Finally, Trump is one of the best candidates at staying on offense. In nearly all of his answers, he blends in one of the core rationales for his candidacy (his business record, judgment, and refusal to be bought by donors). The Trump we saw last night was more subdued than the one we typically see on Twitter, but he still went after other candidates in a way that displayed his independence and ensured the media spotlight will remain focused on his campaign.
If I were coaching Trump, the first thing I’d encourage him to do is to get into the weeds on policy and develop some more detailed answers, particularly on foreign policy and health care. The fiery rhetoric and sheer force of his persona works now, but the act could wear thin when his lack of policy expertise is exposed as the field narrows. Second, I’d encourage Trump to keep attacking! I was disappointed that he ignored, in one of his exchanges with Bush, the obvious retort to the claim that his brother “made us safe.”
Andrew Markoff: Kasich
First of all, snaps to Jake Tapper, Dana Bash, and Hugh Hewitt. They perfectly toed the line between facilitating back-and-forths and controlling the flow of the debate. They gave us a chance to see how each candidate responds to pointed refutation of their ideas.
I was hesitant, then, to choose Governor Kasich. In an evening filled with fascinating exchanges between rivals, Kasich had few of these moments. It is not clear who his rivals are. The other candidates showed little interest in going after him. His ability to withstand direct scrutiny while re-emphasizing his own narrative wasn't tested as much as, say, Donald Trump's. And that ability is critical for success in a Presidential debate.
Nevertheless, Kasich registered an extremely solid performance. He made his moderate conservative ideology sound exciting. He found a workable, differentiating style and made a compelling case for the nomination centered on his executive experience.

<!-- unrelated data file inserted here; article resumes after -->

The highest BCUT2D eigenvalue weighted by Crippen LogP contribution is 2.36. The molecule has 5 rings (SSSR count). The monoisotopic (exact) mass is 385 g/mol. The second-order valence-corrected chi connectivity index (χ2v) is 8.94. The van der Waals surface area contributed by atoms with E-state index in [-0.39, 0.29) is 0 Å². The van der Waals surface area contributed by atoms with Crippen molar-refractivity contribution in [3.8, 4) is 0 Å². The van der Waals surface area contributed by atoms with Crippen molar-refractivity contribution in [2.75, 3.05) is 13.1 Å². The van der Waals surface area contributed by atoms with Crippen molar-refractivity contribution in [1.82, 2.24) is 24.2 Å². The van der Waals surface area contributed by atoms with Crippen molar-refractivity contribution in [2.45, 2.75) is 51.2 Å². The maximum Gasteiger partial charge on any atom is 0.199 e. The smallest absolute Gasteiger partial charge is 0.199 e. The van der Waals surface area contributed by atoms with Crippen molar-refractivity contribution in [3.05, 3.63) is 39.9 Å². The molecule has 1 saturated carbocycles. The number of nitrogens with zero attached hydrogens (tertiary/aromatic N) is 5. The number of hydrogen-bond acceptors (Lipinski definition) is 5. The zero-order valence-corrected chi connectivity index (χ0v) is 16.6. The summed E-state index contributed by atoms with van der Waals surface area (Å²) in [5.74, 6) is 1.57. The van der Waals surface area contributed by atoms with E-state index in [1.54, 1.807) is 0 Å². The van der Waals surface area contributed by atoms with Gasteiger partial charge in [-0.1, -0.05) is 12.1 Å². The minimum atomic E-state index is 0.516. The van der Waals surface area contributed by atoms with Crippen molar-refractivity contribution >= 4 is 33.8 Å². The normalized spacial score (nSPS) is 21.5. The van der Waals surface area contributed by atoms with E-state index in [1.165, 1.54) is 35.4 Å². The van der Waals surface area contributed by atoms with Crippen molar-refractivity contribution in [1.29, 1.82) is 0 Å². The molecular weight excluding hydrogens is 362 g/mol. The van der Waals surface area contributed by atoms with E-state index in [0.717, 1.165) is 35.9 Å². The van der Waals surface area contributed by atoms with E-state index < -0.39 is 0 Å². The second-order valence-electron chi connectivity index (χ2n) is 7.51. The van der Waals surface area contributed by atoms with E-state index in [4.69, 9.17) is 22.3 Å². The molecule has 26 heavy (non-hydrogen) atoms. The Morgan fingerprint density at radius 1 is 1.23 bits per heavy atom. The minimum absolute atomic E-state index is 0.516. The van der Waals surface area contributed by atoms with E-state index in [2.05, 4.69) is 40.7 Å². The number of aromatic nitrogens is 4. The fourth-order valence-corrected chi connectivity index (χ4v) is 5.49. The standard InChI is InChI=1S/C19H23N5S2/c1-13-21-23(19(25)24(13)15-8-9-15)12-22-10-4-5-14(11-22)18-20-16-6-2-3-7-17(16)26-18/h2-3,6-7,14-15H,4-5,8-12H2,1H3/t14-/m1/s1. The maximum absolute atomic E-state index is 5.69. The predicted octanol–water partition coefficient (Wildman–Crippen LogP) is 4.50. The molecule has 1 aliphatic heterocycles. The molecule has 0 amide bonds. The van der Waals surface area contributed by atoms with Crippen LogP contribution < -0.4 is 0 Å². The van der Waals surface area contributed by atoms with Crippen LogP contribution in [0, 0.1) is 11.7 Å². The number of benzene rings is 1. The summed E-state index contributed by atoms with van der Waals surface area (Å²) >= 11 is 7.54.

Kasich's speaking style last night was fantastic. Consider this: on the substance, Kasich and Jeb Bush are quite similar. The two swing state governors were likely the most moderate candidates on last night's stage. Bush, though, is being tormented by questions about his 'energy' and engagement while speaking to the public. He struggles to make high growth rates and low taxes sound compelling when Trump discusses border walls and mass deportations. To improve, he may want to watch some tape of Ohio's governor.
Kasich brought a fervor to his rhetoric that cast his moderate ideas as incredibly, urgently important. This was clear when Ted Cruz said he would "rip" the Iran deal "to shreds" on January 1, 2017. Kasich joined Bush and Rand Paul in denouncing Cruz as too radical. Kasich argued that reneging on the deal would isolate the U.S. diplomatically, and that the deal allows sanctions to be quickly snapped back. He was strong on the substance, but so was Bush. Kasich really excelled in his delivery. He was loud and clear from the outset. At points he was practically screaming. He was so hurried that he verged on slurring. By the end of the Iran exchange, Kasich was red in the face, showing real physical exertion. The approach worked. His rhetorical passion made the maintenance of the status quo sound truly imperative. This was not an easy task: neither Rand Paul nor Jeb Bush could pull it off.
Throughout the night, Kasich displayed a controlled but thorough intensity. This was most obvious in his gestures, which at times bordered on hysterical (watch, for example, him pointing across the stage at Ted Cruz during a cross-fire on Planned Parenthood). In general, though, this worked. He was an animated speaker, drawing in the audience and television viewers with his body language. He started speeches slowly and clearly, and built up to flourishes where he would raise both hands and point at himself (to emphasize his leadership) or point at the audience (to appeal to their desire for a strong leader).
To some degree, last night's deck was stacked against Governor Kasich. Viewers, and perhaps the moderators, were focused on Trump versus Bush and the rise of the outsider candidates (Trump, Fiorina, Carson). Kasich had the third-lowest amount of air time last night. But he used it effectively, making his brand of moderate conservatism seem exciting.